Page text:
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Homefront 2: What we want to see

This is our list, but what do YOU want to see?

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In Homefront 2 we want new friends with more than one dimension, a bit of brain inside the bone dome and ones that don't shout at us all the time. They should also like Leslie Nielsen films.

We have to pin our next qualm on Conner as well we're afraid. Or perhaps we should be pointing the finger at the person who put him in charge. We seemed to spend the vast majority of Homefront following the swear machine around and we quickly grew weary of playing second-fiddle all the time and being led around by the hand.

Taking orders has become something of an FPS hallmark, and it's been seen to dominate other titles with farcical effect in the past, but it's important that a linear shooter isn't made to feel more linear by forcing the player to trundle behind what's essentially a UI beacon leading the way all the time.


Homefront takes it a step further though and actually stops you dead at every section if you've overtaken your chums. For some reason they're the only ones wearing the boot that'll fit the locks on most doors.

Conner spoon-feeds information to us at every opportunity before we've even had chance to work out what the best plan of action is. He even goes as far to give an obvious and over exposed commentary on what's going on at every turn so that nothing is left subtle.

When it comes to Homefront 2, Kaos, don't worry about us too much, we're a smart bunch.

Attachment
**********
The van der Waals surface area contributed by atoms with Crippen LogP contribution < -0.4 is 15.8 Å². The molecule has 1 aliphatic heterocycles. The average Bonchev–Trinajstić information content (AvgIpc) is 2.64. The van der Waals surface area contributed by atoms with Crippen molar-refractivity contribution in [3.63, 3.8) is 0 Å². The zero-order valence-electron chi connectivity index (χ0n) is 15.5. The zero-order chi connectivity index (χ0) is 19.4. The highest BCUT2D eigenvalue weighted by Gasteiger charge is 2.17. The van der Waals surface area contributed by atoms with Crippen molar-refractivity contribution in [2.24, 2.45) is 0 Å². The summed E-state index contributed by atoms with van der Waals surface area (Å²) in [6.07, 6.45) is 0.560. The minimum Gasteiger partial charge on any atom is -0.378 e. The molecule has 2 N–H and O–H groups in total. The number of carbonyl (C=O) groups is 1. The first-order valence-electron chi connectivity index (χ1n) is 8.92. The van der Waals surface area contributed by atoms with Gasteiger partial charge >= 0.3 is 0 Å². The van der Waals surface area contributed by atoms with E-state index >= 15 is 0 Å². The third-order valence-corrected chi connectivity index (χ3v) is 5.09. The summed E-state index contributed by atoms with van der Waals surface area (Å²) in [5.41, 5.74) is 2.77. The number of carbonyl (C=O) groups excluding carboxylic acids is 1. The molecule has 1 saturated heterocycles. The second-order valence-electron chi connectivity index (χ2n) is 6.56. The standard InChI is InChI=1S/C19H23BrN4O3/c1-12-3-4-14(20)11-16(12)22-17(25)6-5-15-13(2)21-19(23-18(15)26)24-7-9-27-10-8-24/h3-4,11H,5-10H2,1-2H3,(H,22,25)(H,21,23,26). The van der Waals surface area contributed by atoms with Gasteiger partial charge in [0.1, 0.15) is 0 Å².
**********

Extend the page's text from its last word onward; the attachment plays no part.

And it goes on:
Despite the little foibles we've mentioned above Homefront did have a lot to its merit: It had a lean campaign with more depth and emotive worth than most of its competition.

With some great set pieces both in terms of spectacle and impact it kept us engrossed throughout and well-defined, intelligent NPCs were refreshing. Then of course there's the multiplayer which, as we've said, is as good and (in our book) perhaps better than the biggest offerings out there.


But while Homefront pushes the envelope a bit more than most in terms of story and multiplayer, it still maintains the tried (tired?) FPS formula in terms of single-player gameplay. It would be unreasonable to demand that Kaos break away from a formula that has and still is bringing so much success to the genre, but this is a studio that's clearly got a few ideas of its own and is willing to do things a little bit differently.

The places in which Kaos has dared to be different have impressed so we'd love to see the developer take a few risks with the basic FPS make-up as well. At a time when some people are shouting about genre fatigue, it could be a gamble that really pays off.

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